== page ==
• One class was a disappointment only because I already knew at least 3/4’s of what was being taught. (Note to self: read the course description better next time). I take these courses to learn new techniques, play with new tools, learn better ways to do things.
• I am too easily distracted by shiny things. Need to get better control over my impulse buying.
WHAT I BOUGHT:
• Biggest indulgence: a Freitz hammer. It is sooooooooo sexy (yeah. if you have one, you know what I mean.) This is NOT the hammer that will be used to bang in a loose board on my IKEA bureau. I may end up looking at this hammer more than using it.
• Most expensive purchase: I bought a sterling silver handmade bracelet from my instructor – Kim St. Jean. It is just friggin’ gorgeous!
• Most questionable purchase: (after the Freitz hammer) – very high quality blue, sea foam and pink quartz briolettes. The crystal ones I found sparkle almost as much for a lot less.
• What I didn’t buy and I wish I did: gorgeous handmade, hand-dyed silk ribbons. I didn’t buy because of the cost. Could buy a sterling silver chain for what the ribbons cost. Hard to justify the cost if I planned on selling the finished project.
WHAT SURPRISED ME THE MOST:
• Lots of men walking around at the show. Most with a female companion (not all looked happy to be there). And one man in one of my classes. Not saying men can’t make jewelry. Just surprised to see them in class. (My husband says that is discriminatory.)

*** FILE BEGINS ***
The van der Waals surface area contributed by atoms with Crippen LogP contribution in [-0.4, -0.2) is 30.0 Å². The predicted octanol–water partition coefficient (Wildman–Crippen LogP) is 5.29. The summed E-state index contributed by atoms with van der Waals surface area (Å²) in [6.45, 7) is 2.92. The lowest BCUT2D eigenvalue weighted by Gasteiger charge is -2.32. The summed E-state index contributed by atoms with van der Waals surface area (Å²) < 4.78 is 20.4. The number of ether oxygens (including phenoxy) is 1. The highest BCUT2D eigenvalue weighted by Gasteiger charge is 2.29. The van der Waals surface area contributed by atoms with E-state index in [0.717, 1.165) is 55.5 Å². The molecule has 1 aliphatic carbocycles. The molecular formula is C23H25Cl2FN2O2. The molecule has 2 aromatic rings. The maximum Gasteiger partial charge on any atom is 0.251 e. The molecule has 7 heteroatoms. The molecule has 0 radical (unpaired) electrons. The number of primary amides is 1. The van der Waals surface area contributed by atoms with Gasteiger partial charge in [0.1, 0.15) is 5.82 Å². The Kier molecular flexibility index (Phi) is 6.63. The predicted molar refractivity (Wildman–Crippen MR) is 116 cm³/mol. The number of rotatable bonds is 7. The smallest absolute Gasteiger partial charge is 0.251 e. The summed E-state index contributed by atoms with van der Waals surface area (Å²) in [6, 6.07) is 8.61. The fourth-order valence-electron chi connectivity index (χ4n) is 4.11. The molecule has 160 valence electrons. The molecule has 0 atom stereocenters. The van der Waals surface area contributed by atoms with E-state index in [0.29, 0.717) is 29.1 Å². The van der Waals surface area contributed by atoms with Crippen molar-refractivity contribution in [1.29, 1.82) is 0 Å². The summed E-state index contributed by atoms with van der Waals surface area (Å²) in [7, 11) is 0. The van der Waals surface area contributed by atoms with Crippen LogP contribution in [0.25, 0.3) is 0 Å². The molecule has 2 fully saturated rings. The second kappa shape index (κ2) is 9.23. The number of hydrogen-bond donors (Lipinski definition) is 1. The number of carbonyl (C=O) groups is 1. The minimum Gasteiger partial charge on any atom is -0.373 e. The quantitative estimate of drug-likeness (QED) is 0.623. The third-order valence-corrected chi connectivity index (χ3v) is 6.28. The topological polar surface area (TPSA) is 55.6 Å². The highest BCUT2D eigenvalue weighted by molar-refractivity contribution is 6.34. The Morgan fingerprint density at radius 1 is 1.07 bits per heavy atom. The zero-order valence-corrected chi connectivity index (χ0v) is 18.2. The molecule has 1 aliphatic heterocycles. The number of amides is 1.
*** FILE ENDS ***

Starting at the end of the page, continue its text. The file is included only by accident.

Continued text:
• Too many of the same vendors – and was really surprised by the number who didn’t have websites.
WHAT I DID THAT I VOWED I WOULDN’T:
• Buy more Swarovski crystals. I have sooooooo many. But oh! how they shimmer and shine at that Mega-Gems (Mega-Jewels?) booth.
• Start looking at the August list of classes. Can’t believe I’m about to sign up to do all over again.
FYI…these posts are called The Bad Blogger Chronicles because I am a very undisciplined writer. You never know when one my blogs will appear (because I sure don’t.) You never know what I’m going to be writing about either (I am just as surprised as you to see what comes out of my mind and onto this blog.)
Today’s Focus: Marketing your brand online
This info is for all the crafters out there. You’re on etsy, or art fire, or zibbet or bonanza or maybe you just have your own website and sell your handcrafted goodies there. Regardless, there are things you can do (and should do) to get people into your shops, to get shoppers to buy, buy, buy and to turn first time customers into repeat buyers.